In France the first official celebration, la Journée des mères, was held in Lyons in 1918 as a tribute to the mothers and wives who had lost a husband or a son during WW1. In 1929 this ceremony was adopted by the government and it became a fixed date in the calendar 12 years later. Mother’s Day falls on the last sunday of May, except if it coincides with Pentecost day, in which case it is shifted to the first Sunday of June.

The little girl on the left is my mother in 1941; she was two at the time. She is almost 70 now and is still as caring today as when she became a mom 44 years ago, although in lots of different ways obviously. She lost a son four years ago. Then between August and November 2007 she was part of a group of seven women (relatives and friends) who spent a week in turn with her youngest sister (a widow) who was dying from cancer.

Yet she is blessed with good health and energy, and for the past five years has been driving 35 miles every Thursday to study Ancient Greek with a group of people and a retired teacher. I suppose the challenge and the intellectual satisfaction she gets out of it, as well as a loving husband and two grandchildren, keep her going.

Getting Ready for Shavuot?

bikurims.jpgAsk anyone what the most important Jewish Holy Day is and you’ll probably get two different answers: Yom Kippur and Pesach.

Lots of people will actually mention Yom Kippur because of the many Jews for whom it is the only day they re-connect with their Jewish roots. In France we have a term for them, Kippur Jews.

Yet Jewish tradition would seem to indicate that Pesach is more important. Thus the sages say that we are obligated to remember every day that God took us out of Egypt. Jewish men do so by wearing Tefillin, a pair of black leather boxes containing scrolls of parchment inscribed with biblical verses which refer to this event when they pray in the morning. We all do so by reciting the Shema evening and morning or when we say the Birkat Hamazon after a meal and on numerous other occasions.

What about Shavuot? The Jewish holiday we celebrate on the sixth day of the Hebrew month of Sivan, beginning in the evening of June 8th this year. In fact, if we look carefully at the Torah passages that we read during the morning prayer, we’ll see that we evoke Shavuot and the Book of Ruth (which we read on this Festival) every day too.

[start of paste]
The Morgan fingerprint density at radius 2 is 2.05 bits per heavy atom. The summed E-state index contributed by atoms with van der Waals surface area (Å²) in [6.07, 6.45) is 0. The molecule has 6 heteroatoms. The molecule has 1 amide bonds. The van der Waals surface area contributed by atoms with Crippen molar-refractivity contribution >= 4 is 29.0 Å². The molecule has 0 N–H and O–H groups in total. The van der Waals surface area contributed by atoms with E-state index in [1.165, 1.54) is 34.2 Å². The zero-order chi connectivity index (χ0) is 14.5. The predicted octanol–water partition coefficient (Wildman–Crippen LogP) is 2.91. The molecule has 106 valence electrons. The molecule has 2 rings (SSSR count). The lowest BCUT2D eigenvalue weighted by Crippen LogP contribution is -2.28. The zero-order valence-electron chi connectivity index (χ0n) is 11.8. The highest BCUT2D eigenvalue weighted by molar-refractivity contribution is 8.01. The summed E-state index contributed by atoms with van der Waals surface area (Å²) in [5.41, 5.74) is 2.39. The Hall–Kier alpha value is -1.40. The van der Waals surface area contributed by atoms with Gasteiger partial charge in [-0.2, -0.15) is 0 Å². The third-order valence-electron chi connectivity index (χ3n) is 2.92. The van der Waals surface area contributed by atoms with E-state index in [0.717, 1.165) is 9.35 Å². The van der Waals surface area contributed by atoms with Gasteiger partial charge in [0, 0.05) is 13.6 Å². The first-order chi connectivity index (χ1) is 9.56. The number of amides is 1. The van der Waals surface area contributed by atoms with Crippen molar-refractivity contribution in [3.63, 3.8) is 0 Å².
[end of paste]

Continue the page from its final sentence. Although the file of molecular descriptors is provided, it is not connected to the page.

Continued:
This excerpt is situated at the beginning of the morning prayer, after the blessings over the Torah. After these blessings (because we must not say a blessing in vain) we read three different passages from the Torah. One from the Written Torah and two from the Talmud (one from the Mishnah and the other one from the Gemara).

This is the Mishnah passage:
These are the things that have no measure: The Peah of the field, the first-fruits, the appearance [at the Temple in Jerusalem on Pilgrimage Festivals], acts of kindness, and the study of the Torah. (Peah 1:1)

In the Book of Ruth, it is thanks to the Peah that, at one point, Ruth and Naomi can survive.

– Shavuot was the first day on which individuals could bring the Bikkurim (first fruits) to the Temple in Jerusalem.

– Shavuot is one of the three Pilgrimage Festivals, Shalosh Regalim, when the Israelites living in ancient Israel and Judea would make a pilgrimage to Jerusalem. There they would participate in festivities and ritual worship in conjunction with the services of the kohanim (“priests”) at the Temple.

Acts of kindness is a major theme in the Book of Ruth.

– To prepare for Shavuot there is an ancient tradition of all-night Torah study when men and women attend classes on the first evening of the Festival until the early hours of the morning.

Feel you want to know more? Stay tuned and visit this blog as well as Leora’s blog for more insights on the Book of Ruth and its significance as from next week.

Any Ideas?

eliette.jpgOne of my closest friends wil be 37 next week and, as I’ll be staying with them for Shabbat next weekend, I’ll be there to celebrate her birthday.

Joëlle lives in Paris, teaches Classics and French, is married and the proud mother of two great girls. We met two years ago during a six-day seminar on the teaching of the Holocaust in junior and high schools. There were about 60 other teachers but we ended up sharing a lot of time together since, along with five other people, we ate lunch in the same kosher restaurant in the Jewish quarter of Paris (for some obscure reason the rest of the group ate in a different restaurant).

Now I need an idea for a present. There are always books, but even in that area I lack ideas. Can you help?

emilie.jpg